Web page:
Sid Blumenthal's Israel Mishegas

26th Jun 2015

It’s a shame that Hillary Clinton wasn’t able to convince the Obama White House to let Sidney Blumenthal serve under her at the State Department. Blumenthal, the liberal journalist-turned-Clinton family consigliere, earned himself quite the reputation during the bruising 2008 Democratic primary, when his main job seemed to be sending out mass emails chock full of links to lurid stories about Barack Obama culled from the very “vast right-wing conspiracy” that he had combatted his entire adult life.

According to Politico, for his efforts, Blumenthal earned the moniker “Sulfur-Breathing Spawn of Hell” from Obama campaign staffers. That Clinton ever thought she had a chance of putting Blumenthal on the State Department payroll says something about her chutzpah.

If only those embittered Obama staffers had let bygones be bygones and harnessed the acumen of the inveterate emailer, they might have been able to strike a major blow for Middle East peace.

Buried in the pages of once-confidential missives that Blumenthal sent to Clinton during her tenure at the State Department, since subpoenaed by a congressional committee investigating the 2011 attack on the U.S. consulate in Benghazi, was a claim that the then-interim president of Libya, Mohammed Yussef el-Magariaf, wanted to “seek a discreet relationship with Israel.” According to a “sensitive source,” Blumenthal wrote, “political realities in Libya at present will dictate that this relationship be handled in a low key manner, but the new President of Libya shares many common friends and associates with the leaders of Israel and intends to take advantage of this situation to improve the lot of the Libyan people.”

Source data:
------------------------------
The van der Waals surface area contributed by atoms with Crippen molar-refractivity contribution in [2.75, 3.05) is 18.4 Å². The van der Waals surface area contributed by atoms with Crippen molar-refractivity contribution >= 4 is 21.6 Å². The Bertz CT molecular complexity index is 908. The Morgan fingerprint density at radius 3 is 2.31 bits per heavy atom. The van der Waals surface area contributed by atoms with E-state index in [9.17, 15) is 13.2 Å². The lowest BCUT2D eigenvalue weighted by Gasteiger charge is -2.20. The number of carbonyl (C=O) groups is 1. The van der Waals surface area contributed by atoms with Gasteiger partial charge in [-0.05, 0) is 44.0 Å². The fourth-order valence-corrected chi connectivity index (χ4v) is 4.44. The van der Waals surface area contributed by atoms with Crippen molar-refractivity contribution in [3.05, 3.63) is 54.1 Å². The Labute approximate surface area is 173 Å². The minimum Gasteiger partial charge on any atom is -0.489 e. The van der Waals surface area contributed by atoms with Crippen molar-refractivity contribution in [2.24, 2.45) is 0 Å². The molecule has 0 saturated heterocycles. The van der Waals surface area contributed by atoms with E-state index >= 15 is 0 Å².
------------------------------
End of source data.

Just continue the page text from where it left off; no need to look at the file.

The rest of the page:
It’s entirely possible that this information was overly optimistic, if not entirely false. Forwarding the email onto an aide, Clinton expressed skepticism, prefacing her remark that the news was “encouraging” with “if true.” When Seymour Hersh, himself a man known for an overactive imagination, questions the validity of your information (as he did Blumenthal’s claims, made in another email to Clinton, that Hersh was preparing to interview an ousted Muammar Gaddafi hiding in Chad), it’s a discouraging sign.

But what’s most revealing about Blumenthal’s giddy hopes for a potential Libyan-Israeli rapprochement is how much it differs from other sentiments he had expressed about the Jewish state. For it wasn’t so long ago that Sidney Blumenthal was hawking the vitriolic anti-Israel book published by his son, Max, and attacking those who had criticized it.

In the course of a short career, the younger Blumenthal gradually exiled himself from respectable journalistic outlets, and so several years ago decided to reinvent himself as Israel’s most outspoken and extreme Jewish antagonist, at one point writing for a Beirut-based newspaper aligned with the Assad regime in Syria, before deciding that the blood-drenched regime in Damascus was no longer to his liking. His 2013 book Goliath is so venomous in its denunciations of Israel, and so strident in its defense of terrorism against it, that Eric Alterman, himself a harsh critic of Israel and a columnist for the far-left Nation magazine, concluded that it “could have been published by the Hamas Book-of-the-Month Club (if it existed) without a single word change once it’s translated into Arabic.”